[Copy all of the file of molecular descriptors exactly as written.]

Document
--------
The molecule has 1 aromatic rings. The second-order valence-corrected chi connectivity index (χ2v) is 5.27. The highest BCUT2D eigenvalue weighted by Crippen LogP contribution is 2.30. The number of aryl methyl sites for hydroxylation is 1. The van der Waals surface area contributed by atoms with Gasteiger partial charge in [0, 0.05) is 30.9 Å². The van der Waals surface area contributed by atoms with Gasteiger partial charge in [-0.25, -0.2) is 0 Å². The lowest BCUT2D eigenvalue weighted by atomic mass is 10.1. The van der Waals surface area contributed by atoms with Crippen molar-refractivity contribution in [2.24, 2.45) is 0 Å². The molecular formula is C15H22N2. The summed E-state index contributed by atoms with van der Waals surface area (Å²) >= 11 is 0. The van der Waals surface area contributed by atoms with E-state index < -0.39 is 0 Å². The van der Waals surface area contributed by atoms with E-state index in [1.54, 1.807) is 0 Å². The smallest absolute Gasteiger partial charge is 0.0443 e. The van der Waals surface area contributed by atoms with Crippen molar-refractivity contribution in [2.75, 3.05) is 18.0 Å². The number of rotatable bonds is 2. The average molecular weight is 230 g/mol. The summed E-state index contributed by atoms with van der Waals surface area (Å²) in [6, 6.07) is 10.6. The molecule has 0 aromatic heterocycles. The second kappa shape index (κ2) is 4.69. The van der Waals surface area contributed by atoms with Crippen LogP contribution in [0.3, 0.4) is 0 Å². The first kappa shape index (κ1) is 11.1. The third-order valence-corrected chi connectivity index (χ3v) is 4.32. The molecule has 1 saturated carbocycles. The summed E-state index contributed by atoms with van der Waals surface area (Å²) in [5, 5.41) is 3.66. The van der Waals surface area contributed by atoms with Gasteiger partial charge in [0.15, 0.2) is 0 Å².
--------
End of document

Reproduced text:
The molecule has 1 aromatic rings. The second-order valence-corrected chi connectivity index (χ2v) is 5.27. The highest BCUT2D eigenvalue weighted by Crippen LogP contribution is 2.30. The number of aryl methyl sites for hydroxylation is 1. The van der Waals surface area contributed by atoms with Gasteiger partial charge in [0, 0.05) is 30.9 Å². The van der Waals surface area contributed by atoms with Gasteiger partial charge in [-0.25, -0.2) is 0 Å². The lowest BCUT2D eigenvalue weighted by atomic mass is 10.1. The van der Waals surface area contributed by atoms with Crippen molar-refractivity contribution in [2.24, 2.45) is 0 Å². The molecular formula is C15H22N2. The summed E-state index contributed by atoms with van der Waals surface area (Å²) >= 11 is 0. The van der Waals surface area contributed by atoms with E-state index < -0.39 is 0 Å². The van der Waals surface area contributed by atoms with E-state index in [1.54, 1.807) is 0 Å². The smallest absolute Gasteiger partial charge is 0.0443 e. The van der Waals surface area contributed by atoms with Crippen molar-refractivity contribution in [2.75, 3.05) is 18.0 Å². The number of rotatable bonds is 2. The average molecular weight is 230 g/mol. The summed E-state index contributed by atoms with van der Waals surface area (Å²) in [6, 6.07) is 10.6. The molecule has 0 aromatic heterocycles. The second kappa shape index (κ2) is 4.69. The van der Waals surface area contributed by atoms with Crippen LogP contribution in [0.3, 0.4) is 0 Å². The first kappa shape index (κ1) is 11.1. The third-order valence-corrected chi connectivity index (χ3v) is 4.32. The molecule has 1 saturated carbocycles. The summed E-state index contributed by atoms with van der Waals surface area (Å²) in [5, 5.41) is 3.66. The van der Waals surface area contributed by atoms with Gasteiger partial charge in [0.15, 0.2) is 0 Å².